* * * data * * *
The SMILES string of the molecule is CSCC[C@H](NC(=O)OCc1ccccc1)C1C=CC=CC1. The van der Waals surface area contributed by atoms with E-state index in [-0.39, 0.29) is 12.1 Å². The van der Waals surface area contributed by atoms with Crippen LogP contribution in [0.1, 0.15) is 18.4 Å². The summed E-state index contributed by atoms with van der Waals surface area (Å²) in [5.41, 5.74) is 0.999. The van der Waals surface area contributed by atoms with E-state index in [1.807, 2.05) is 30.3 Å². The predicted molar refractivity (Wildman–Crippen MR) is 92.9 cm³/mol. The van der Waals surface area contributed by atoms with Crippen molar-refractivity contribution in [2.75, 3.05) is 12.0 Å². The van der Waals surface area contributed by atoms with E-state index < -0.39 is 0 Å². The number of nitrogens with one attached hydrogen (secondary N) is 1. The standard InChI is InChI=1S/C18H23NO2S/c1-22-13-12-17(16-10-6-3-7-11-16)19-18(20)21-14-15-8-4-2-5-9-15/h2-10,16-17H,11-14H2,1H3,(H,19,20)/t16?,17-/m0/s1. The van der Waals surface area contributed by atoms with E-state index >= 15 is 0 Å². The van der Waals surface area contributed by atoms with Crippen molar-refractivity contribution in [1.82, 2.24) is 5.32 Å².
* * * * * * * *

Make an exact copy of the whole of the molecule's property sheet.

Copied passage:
The SMILES string of the molecule is CSCC[C@H](NC(=O)OCc1ccccc1)C1C=CC=CC1. The van der Waals surface area contributed by atoms with E-state index in [-0.39, 0.29) is 12.1 Å². The van der Waals surface area contributed by atoms with Crippen LogP contribution in [0.1, 0.15) is 18.4 Å². The summed E-state index contributed by atoms with van der Waals surface area (Å²) in [5.41, 5.74) is 0.999. The van der Waals surface area contributed by atoms with E-state index in [1.807, 2.05) is 30.3 Å². The predicted molar refractivity (Wildman–Crippen MR) is 92.9 cm³/mol. The van der Waals surface area contributed by atoms with Crippen molar-refractivity contribution in [2.75, 3.05) is 12.0 Å². The van der Waals surface area contributed by atoms with E-state index < -0.39 is 0 Å². The number of nitrogens with one attached hydrogen (secondary N) is 1. The standard InChI is InChI=1S/C18H23NO2S/c1-22-13-12-17(16-10-6-3-7-11-16)19-18(20)21-14-15-8-4-2-5-9-15/h2-10,16-17H,11-14H2,1H3,(H,19,20)/t16?,17-/m0/s1. The van der Waals surface area contributed by atoms with E-state index >= 15 is 0 Å². The van der Waals surface area contributed by atoms with Crippen molar-refractivity contribution in [1.82, 2.24) is 5.32 Å².